ROAD MAP FOR QUALITY IMPROVEMENT

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"Road Map for Quality Improvement is an excellent resource for physicians to familiarize themselves with the basic tools of QI."

•Donald Berwick MD MPP

President and CEO of Institute for Healthcare Improvement “The essentials of quality improvement are distilled in the Road Map booklet – it’s an easy 15 minute read.” •Brent James M.D., M.Stat.

Vice President for Medical Research & Executive Director,

Institute for Health Care Delivery Research Intermountain Healthcare

“Organizational success in quality improvement begins with physicians who are knowledgeable about QI strategies – The Road Map booklet provides this.”

•Bob Waller MD Former CEO Mayo Clinic

Chairman, Board of Directors Institute for Healthcare Improvement

Manoj Jain, MD MPH is an infectious disease physician in Memphis, Tennessee, and a national leader in healthcare quality improvement. Manoj is a faculty for Institute for Healthcare Improvement National Forum and conducts workshops and lectures on Quality Improvement in United States and aboard. He is the medical director at Tennessee’s Quality Improvement Organization.

Manoj Jain MD MPH www.mjain.net

To order further booklets please contact: www.mjain.net Tel 901-681-0778

ROAD MAP FOR

QUALITY IMPROVEMENT

A Guide for Doctors

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“Roadmap is an excellent resource for physicians to familiarize themselves with the basic tools for quality improvement”

•Donald Berwick MD MPP

President and CEO for Institute for Healthcare Improvement “The essential of quality improvement are distilled in the Roadmap booklet – it’s an easy 15 minute read.” •Brent James MD

Director of Quality Intermountain Health

“Organizational success in quality improvement begins with physicians who are knowledgeable about QI strategies – The Roadmap booklet provides this.”

•Bob Waller MD Former CEO Mayo Clinic

Board of Directors Institute for Healthcare Improvement

Manoj Jain, MD MPH is an infectious disease physician in Memphis, Tennessee, and a national leader in healthcare quality improvement. Manoj is a faculty for Institute for Healthcare Improvement National Forum and conducts workshops and lectures on Quality Improvement in United States and aboard. He is the medical director at Tennessee’s Quality Improvement Organization.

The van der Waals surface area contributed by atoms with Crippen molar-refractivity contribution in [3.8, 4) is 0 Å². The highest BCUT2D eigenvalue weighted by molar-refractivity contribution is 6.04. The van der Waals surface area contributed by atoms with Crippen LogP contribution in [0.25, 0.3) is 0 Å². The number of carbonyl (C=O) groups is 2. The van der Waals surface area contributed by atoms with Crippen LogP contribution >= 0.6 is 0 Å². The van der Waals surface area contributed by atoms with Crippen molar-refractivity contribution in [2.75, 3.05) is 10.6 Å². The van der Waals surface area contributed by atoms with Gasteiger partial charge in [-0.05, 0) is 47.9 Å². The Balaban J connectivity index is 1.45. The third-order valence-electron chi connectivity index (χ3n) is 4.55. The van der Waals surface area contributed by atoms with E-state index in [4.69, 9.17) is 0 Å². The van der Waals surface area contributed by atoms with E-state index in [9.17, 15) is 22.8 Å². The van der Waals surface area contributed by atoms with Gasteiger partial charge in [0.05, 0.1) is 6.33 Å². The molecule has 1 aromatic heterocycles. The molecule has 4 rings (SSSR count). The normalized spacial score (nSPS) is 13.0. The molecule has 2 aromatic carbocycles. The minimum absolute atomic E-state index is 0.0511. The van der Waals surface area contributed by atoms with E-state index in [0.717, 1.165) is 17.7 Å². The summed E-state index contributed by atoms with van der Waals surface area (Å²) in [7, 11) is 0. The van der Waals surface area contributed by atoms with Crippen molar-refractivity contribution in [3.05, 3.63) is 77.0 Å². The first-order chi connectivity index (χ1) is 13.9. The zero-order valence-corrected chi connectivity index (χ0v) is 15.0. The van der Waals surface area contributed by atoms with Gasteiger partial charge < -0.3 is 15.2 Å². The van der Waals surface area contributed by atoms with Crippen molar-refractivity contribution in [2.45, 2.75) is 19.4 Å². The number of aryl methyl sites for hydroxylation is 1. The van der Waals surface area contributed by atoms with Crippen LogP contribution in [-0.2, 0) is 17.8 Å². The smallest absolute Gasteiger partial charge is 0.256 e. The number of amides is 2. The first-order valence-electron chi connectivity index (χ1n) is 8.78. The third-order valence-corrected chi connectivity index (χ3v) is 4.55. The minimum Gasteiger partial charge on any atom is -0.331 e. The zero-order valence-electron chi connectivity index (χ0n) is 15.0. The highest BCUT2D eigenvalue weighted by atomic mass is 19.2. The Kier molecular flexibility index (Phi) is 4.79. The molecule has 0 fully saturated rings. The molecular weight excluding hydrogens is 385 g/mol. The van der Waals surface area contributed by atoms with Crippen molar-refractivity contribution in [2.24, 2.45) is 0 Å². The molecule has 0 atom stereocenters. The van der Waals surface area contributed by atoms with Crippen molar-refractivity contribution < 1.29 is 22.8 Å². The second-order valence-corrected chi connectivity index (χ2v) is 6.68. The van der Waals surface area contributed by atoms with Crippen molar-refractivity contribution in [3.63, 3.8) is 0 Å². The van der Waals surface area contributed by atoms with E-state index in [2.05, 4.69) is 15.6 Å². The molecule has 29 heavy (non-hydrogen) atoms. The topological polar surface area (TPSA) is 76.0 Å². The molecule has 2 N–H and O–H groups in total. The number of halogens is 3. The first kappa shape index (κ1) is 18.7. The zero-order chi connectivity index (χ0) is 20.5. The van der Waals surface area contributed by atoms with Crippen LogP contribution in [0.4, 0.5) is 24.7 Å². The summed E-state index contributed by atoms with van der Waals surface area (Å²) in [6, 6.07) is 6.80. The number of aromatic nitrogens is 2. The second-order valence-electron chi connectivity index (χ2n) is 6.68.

Manoj Jain MD MPH

To order further booklets Please contact: www.mjain.net Tel 901-681-0778

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Quality Improvement Journey

RIGHT THING

TO DO

MEASURE

QUALITY

INDICATORS

CULTURE CHANGE - PLAN- DO - STUDY - ACT

WHAT IS QUALITY

IMPROVEMENT?

The quality improvement movement is affecting our practices in unprecedented ways. Our reputation, earnings, and credentialing are beginning to depend on quality improvement.

Though we were not taught quality improvement in medical school, the well-being and the lives of the patients we care for everyday depends on quality improvement. Understanding this, the Annals of

Internal Medicine has introduced a new section on “Improving Patient

Care”, comprised of recent research articles on quality improvement. So as physicians, we need to explore:

•What is quality improvement?

•Why should we work for quality improvement? •How is quality improvement measured?

•How can we tell if we've achieved the improvements we desire? •What tools do we need to improve care in our offices,

hospitals, and clinics?

So as physicians, we need to explore: •What is quality improvement?

•Why should we work for quality improvement? •How is quality improvement measured?

•How can we tell if we've achieved the improvements we desire? •What tools do we need to improve care in our hospitals, and clinics?

Quality Improvement Journey

RIGHT THING

TO DO

MEASURE

QUALITY

INDICATORS

CULTURE CHANGE - PLAN- DO - STUDY - ACT

WHAT IS QUALITY

IMPROVEMENT?

The quality improvement movement is affecting our practices in unprecedented ways. Our reputation, earnings, and credentialing are beginning to depend on quality improvement.

Though we were not taught quality improvement in medical school, the well-being and the lives of the patients we care for everyday depends on it.

Understanding this, the Annals of Internal Medicine has introduced a new section on “Improving Patient Care”, comprised of recent research articles on quality

improvement.